Cyclone Watch In Australia – OpEd

The curious, sweaty mammals of North Queensland in Australia are bracing themselves for yet another cyclone with an anodyne name. Cyclone Debbie might have impressed you as a person who turns up at the door asking for donations for the Red Cross Appeal. But cyclones are rarely disposed to sweetness, featuring in a serious of catastrophes that have affected various continents.  The door is not so much knocked upon and fully blown open, along with roofs and dangerous objects finding their way across cities and suburbs. The only moral in this: stay indoors as much as you can.

As a review for PLOS Current Disasters begins, “Cyclones have significantly affected populations in Southeast Asia, the western Pacific, and the Americas over the past quarter of a century.”[1]  Australia has also been privileged (dare one use that word?) to receive some of nature’s more tempestuous phenomena in that sense. Repeatedly, this ancient continent has been battered by weather systems that have either brought considerable drought, drenching floods, incinerating bush fires, or eviscerating storms.

Debbie has a bit of work to do before heading into the dizzying heights of Cyclone Yasi, which hit Queensland in 2011 in what was to be the highest category on the cyclone spectrum.  When it did its good deal of damage, it was deemed one of the most powerful storms to have made landfall since humans decided to take records of such events on the Australian continent.[2]

Before Debbie develops, however, she was a less than conspicuous “tropical depression,” as the Australian Bureau of Meteorology tends to term it.  Care must to be taken to observe the Tropical Cyclone Advice Numbers as to whether this depression deepens into a gloomy meteorological nightmare, which looks like a gorgeously moving animal of vapours and clouds on the charts.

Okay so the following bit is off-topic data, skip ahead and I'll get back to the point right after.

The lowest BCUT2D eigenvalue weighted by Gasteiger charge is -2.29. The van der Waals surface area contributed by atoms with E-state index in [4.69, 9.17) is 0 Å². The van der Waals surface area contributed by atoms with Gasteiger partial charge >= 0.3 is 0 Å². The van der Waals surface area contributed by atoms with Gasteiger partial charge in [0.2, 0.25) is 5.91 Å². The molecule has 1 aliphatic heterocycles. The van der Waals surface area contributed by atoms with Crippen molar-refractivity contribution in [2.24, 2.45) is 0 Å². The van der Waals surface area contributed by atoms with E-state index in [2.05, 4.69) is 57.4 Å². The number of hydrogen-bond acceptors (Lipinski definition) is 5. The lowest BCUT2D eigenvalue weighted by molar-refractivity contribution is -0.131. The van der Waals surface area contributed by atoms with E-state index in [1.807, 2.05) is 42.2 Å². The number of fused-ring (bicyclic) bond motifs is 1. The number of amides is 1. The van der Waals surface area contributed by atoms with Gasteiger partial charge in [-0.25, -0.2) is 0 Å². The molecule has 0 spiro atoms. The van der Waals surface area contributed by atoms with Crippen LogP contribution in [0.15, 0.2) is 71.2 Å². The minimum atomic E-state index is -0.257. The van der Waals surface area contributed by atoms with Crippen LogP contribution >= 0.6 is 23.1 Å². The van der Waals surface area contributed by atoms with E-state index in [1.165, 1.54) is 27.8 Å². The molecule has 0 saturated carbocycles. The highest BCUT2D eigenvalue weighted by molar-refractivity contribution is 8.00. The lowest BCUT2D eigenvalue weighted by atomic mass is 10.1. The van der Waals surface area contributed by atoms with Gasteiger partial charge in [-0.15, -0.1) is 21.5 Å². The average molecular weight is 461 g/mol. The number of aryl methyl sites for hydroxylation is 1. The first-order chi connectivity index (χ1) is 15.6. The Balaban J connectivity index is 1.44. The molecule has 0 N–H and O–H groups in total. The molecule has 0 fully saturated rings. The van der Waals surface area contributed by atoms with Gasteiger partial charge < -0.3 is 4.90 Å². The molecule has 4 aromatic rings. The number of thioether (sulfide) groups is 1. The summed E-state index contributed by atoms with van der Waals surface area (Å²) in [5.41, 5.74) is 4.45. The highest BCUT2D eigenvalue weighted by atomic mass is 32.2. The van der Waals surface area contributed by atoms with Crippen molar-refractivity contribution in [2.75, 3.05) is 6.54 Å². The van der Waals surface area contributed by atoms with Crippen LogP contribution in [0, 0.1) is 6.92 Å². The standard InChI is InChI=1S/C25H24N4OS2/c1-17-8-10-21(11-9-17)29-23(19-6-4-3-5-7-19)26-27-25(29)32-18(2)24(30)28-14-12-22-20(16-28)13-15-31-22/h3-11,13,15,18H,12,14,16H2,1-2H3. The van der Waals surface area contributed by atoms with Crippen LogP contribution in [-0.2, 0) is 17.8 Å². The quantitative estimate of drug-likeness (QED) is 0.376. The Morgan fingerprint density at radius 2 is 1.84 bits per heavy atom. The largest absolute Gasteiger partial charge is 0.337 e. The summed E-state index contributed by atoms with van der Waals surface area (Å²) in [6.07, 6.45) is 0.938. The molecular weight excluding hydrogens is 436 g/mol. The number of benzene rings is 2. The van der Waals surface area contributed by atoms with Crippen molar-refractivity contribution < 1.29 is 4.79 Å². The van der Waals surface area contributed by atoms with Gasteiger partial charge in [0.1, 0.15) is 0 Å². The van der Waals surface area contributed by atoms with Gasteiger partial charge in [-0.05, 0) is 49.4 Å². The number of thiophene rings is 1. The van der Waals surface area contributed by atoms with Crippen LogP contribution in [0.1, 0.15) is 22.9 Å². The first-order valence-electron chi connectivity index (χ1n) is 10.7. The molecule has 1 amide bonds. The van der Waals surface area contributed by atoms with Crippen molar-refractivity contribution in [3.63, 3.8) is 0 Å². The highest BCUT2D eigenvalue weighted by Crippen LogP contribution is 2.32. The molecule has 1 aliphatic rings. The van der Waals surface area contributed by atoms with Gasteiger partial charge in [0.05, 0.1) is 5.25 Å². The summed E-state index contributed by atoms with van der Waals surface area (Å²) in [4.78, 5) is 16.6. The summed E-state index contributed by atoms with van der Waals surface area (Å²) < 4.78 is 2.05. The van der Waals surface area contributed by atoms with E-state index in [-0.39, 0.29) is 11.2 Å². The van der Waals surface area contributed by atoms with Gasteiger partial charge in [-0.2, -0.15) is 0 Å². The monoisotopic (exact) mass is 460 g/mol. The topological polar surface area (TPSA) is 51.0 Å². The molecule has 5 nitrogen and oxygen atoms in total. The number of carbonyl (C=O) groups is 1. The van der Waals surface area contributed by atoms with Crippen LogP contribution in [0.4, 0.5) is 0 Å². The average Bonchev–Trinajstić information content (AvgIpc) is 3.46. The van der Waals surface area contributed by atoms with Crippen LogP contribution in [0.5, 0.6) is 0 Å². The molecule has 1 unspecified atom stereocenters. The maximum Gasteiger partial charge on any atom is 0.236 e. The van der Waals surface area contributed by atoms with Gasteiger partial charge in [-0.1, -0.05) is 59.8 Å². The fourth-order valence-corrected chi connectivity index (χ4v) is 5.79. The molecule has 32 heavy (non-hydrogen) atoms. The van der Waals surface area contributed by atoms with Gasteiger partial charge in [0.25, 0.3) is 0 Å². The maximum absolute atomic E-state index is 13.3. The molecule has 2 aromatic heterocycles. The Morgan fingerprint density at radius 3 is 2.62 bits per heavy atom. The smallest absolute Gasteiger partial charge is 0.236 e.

Advice Number 4, in particular, issued on Saturday, March 25, before 5 a.m., is a tantalising picture of doom, seductively arresting yet imminently terrifying.  Some of the locals have been busying loading up with sandbags; others have been just as busy sipping beer and observing the still ocean from sea fronts that will be shortly inundated.

The course of the cyclone’s eye is noted in clinical language in the various warnings, with predictions about possible strength as it draws up strength from the sea.  Scientific precision matches unpredictable content.  What matters is that the more laboriously it moves and lumbers, the more dangerous it will be in resisting dissipation.

“The forecast path shown above is the Bureau’s best estimate of the cyclone’s future movement and intensity.  There is always some uncertainty associated with tropical cyclone forecasting and the grey zone indicates the range of likely tracks of the cyclone centre.  Due to the uncertainty in the future movement, the indicated winds will most certainly extend to regions outside the rings on this map. The extent of the warning and watch zones reflects this.”[3]